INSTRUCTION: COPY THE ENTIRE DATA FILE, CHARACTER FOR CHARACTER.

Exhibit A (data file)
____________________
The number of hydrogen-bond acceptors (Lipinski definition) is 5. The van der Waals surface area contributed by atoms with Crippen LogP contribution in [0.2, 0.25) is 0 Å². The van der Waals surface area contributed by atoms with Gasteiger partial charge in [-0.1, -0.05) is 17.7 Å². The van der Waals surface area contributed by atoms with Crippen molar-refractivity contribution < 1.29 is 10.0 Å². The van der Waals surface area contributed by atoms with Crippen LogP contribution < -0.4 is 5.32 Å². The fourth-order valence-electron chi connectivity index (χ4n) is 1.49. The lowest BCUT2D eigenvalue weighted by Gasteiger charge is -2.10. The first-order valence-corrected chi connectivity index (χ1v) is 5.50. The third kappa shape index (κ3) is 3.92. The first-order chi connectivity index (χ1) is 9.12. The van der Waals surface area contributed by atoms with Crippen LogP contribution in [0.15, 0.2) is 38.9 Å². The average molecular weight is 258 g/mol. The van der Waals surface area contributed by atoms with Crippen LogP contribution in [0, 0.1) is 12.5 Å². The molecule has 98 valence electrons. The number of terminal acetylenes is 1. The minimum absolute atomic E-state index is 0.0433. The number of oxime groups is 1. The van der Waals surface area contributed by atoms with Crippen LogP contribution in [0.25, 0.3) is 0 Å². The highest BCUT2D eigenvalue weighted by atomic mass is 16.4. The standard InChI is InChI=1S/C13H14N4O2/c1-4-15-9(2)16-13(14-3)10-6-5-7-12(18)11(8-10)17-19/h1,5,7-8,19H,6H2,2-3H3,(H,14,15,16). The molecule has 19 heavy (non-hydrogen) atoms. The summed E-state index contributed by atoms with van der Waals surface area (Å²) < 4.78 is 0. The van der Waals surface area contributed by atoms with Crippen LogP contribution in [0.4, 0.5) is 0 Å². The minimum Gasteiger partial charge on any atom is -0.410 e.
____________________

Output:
The number of hydrogen-bond acceptors (Lipinski definition) is 5. The van der Waals surface area contributed by atoms with Crippen LogP contribution in [0.2, 0.25) is 0 Å². The van der Waals surface area contributed by atoms with Gasteiger partial charge in [-0.1, -0.05) is 17.7 Å². The van der Waals surface area contributed by atoms with Crippen molar-refractivity contribution < 1.29 is 10.0 Å². The van der Waals surface area contributed by atoms with Crippen LogP contribution < -0.4 is 5.32 Å². The fourth-order valence-electron chi connectivity index (χ4n) is 1.49. The lowest BCUT2D eigenvalue weighted by Gasteiger charge is -2.10. The first-order valence-corrected chi connectivity index (χ1v) is 5.50. The third kappa shape index (κ3) is 3.92. The first-order chi connectivity index (χ1) is 9.12. The van der Waals surface area contributed by atoms with Crippen LogP contribution in [0.15, 0.2) is 38.9 Å². The average molecular weight is 258 g/mol. The van der Waals surface area contributed by atoms with Crippen LogP contribution in [0, 0.1) is 12.5 Å². The molecule has 98 valence electrons. The number of terminal acetylenes is 1. The minimum absolute atomic E-state index is 0.0433. The number of oxime groups is 1. The van der Waals surface area contributed by atoms with Crippen LogP contribution in [0.25, 0.3) is 0 Å². The highest BCUT2D eigenvalue weighted by atomic mass is 16.4. The standard InChI is InChI=1S/C13H14N4O2/c1-4-15-9(2)16-13(14-3)10-6-5-7-12(18)11(8-10)17-19/h1,5,7-8,19H,6H2,2-3H3,(H,14,15,16). The molecule has 19 heavy (non-hydrogen) atoms. The summed E-state index contributed by atoms with van der Waals surface area (Å²) < 4.78 is 0. The van der Waals surface area contributed by atoms with Crippen LogP contribution in [0.4, 0.5) is 0 Å². The minimum Gasteiger partial charge on any atom is -0.410 e.